The second entry in our “Neurology and Men’s Health” series focuses on amyotrophic lateral sclerosis, or ALS. While both men and women can develop this devastating condition, men are more likely to develop ALS, and generally get it at a younger age. Rick Bedlack, MD, PhD, talks to us about the gender differences in ALS, how multidisciplinary programs like the Duke ALS Clinic can make a difference for people with ALS, and how our knowledge of ALS has advanced over the past 20 years.
ALS is more common among men than among women. How much more common is it, and do we know why this is? Are there any other gender-based differences in the symptoms, progression, or frequencies of “types” of ALS?
ALS is about 1 and a half times more common in men than it is in women. ALS also looks different in men. Men get the disease earlier in life (average age of onset in men is about 60 and in women is about 68). Men are more likely to have the disease start in the limbs, especially the arms, while women are more likely to have it start in the bulbar muscles (those involved in speech and swallowing. The prognosis of ALS is not different between the sexes, and survival time is similar in men and women with ALS.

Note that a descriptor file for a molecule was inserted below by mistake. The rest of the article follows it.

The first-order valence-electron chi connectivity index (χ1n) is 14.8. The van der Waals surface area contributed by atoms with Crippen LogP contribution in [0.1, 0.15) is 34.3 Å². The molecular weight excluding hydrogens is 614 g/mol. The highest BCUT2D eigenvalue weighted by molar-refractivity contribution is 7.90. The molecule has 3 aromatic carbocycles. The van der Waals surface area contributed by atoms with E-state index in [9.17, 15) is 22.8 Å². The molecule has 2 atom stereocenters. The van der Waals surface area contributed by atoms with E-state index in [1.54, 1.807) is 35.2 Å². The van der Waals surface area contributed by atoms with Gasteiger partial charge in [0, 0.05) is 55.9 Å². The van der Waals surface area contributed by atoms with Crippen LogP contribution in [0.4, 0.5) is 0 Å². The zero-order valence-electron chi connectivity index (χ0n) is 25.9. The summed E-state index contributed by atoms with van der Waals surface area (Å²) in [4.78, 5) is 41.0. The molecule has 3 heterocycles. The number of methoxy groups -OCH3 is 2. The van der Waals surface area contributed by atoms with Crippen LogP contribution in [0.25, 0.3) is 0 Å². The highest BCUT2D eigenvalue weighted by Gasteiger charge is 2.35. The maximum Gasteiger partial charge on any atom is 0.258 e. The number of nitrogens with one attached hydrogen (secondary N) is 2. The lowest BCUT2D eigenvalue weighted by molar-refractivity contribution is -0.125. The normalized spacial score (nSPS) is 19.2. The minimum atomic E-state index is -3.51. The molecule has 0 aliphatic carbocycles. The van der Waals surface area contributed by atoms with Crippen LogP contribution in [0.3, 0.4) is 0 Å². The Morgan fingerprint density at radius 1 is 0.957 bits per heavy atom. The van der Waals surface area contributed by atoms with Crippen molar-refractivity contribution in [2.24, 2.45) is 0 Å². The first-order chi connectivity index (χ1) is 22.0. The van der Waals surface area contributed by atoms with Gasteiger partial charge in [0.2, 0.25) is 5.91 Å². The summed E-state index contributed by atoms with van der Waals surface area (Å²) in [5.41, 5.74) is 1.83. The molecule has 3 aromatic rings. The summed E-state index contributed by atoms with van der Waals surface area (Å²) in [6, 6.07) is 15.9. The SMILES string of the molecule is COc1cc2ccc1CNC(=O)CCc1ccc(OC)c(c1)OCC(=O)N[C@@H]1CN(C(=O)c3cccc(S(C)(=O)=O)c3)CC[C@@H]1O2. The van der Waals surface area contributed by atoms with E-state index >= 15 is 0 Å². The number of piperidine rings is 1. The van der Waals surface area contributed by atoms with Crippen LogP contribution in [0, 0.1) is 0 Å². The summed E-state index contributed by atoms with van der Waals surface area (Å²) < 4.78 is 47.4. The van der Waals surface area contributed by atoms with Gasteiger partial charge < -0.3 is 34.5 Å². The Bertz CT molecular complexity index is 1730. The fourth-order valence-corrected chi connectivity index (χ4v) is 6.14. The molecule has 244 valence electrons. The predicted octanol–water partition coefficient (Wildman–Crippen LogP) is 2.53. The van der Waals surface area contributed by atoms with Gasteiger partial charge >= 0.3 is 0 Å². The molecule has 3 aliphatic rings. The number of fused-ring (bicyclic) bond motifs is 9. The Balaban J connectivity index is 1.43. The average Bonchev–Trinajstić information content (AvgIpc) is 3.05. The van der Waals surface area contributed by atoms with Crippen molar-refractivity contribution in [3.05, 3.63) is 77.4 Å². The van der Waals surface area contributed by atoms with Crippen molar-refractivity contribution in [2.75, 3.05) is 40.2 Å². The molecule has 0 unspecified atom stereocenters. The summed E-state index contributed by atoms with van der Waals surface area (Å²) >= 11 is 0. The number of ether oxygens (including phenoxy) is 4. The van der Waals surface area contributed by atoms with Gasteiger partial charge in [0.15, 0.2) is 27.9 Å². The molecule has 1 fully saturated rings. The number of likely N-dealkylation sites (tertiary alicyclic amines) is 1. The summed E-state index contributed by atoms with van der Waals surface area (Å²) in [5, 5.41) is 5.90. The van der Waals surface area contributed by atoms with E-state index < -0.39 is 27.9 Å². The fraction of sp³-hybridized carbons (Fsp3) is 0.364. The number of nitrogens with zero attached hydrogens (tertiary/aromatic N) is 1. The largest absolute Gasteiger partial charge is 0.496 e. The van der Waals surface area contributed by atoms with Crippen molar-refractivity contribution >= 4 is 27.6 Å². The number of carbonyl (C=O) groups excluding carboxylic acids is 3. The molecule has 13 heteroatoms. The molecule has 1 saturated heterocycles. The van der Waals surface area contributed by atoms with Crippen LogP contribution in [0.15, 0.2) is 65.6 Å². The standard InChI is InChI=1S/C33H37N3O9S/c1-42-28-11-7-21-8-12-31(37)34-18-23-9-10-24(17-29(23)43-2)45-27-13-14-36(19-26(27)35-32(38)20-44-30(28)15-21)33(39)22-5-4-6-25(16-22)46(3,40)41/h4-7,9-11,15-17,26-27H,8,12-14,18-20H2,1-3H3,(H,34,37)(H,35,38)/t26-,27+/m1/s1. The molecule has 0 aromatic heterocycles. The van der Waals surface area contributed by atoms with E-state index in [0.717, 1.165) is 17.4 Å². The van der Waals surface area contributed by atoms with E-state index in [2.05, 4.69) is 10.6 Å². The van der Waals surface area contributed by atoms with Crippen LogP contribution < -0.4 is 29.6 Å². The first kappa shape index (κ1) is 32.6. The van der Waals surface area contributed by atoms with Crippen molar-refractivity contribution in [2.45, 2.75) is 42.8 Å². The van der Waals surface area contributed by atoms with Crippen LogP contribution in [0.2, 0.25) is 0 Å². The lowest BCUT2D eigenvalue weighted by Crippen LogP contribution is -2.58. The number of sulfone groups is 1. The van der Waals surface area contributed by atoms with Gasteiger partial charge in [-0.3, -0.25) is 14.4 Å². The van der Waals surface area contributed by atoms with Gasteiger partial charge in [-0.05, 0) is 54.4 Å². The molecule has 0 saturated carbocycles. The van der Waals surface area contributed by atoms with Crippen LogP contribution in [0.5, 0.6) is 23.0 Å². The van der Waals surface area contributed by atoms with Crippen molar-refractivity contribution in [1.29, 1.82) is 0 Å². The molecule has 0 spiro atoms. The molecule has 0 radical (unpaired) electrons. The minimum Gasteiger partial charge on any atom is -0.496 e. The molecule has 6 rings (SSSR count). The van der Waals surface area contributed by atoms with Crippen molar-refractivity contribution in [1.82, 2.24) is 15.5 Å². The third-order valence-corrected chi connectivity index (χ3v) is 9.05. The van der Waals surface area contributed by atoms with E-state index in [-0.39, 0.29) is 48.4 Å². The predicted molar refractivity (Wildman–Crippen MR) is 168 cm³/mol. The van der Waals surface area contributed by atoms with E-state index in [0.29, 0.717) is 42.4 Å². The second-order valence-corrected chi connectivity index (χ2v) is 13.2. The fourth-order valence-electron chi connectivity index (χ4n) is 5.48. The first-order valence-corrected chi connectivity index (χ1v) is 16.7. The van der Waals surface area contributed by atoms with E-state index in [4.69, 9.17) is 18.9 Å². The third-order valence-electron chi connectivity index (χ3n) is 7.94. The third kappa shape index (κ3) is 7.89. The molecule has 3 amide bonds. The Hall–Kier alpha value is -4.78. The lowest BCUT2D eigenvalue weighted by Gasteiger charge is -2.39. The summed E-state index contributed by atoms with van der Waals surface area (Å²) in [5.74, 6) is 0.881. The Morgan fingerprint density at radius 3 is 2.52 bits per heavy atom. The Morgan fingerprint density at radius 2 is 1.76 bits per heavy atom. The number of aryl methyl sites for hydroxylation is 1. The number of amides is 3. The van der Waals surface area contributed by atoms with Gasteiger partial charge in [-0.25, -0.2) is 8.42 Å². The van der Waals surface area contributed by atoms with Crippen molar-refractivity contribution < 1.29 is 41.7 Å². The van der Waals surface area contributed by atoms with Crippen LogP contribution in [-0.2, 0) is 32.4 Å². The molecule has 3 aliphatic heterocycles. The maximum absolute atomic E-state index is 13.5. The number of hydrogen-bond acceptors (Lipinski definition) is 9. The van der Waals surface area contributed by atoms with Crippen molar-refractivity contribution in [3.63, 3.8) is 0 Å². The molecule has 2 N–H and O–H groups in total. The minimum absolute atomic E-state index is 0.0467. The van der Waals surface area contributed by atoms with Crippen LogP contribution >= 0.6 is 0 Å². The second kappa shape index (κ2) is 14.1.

We do not yet understand why these sex differences exist but they certainly suggest an influence of sex hormones on the disease. One possibility is toxicity from androgens (male sex hormones). At least 3 observations support this theory:
- There is a strong correlation between the distribution of androgen receptors and the pattern of specific cells affected in ALS.
- A mutation in the androgen receptor cause another motor neuron disease called Kennedy’s disease or spino-bulbar muscular atrophy.
- The ratio of index-to-ring-finger length (2D:4D), which is linked to prenatal androgen exposure, is also correlated with the risk of developing ALS.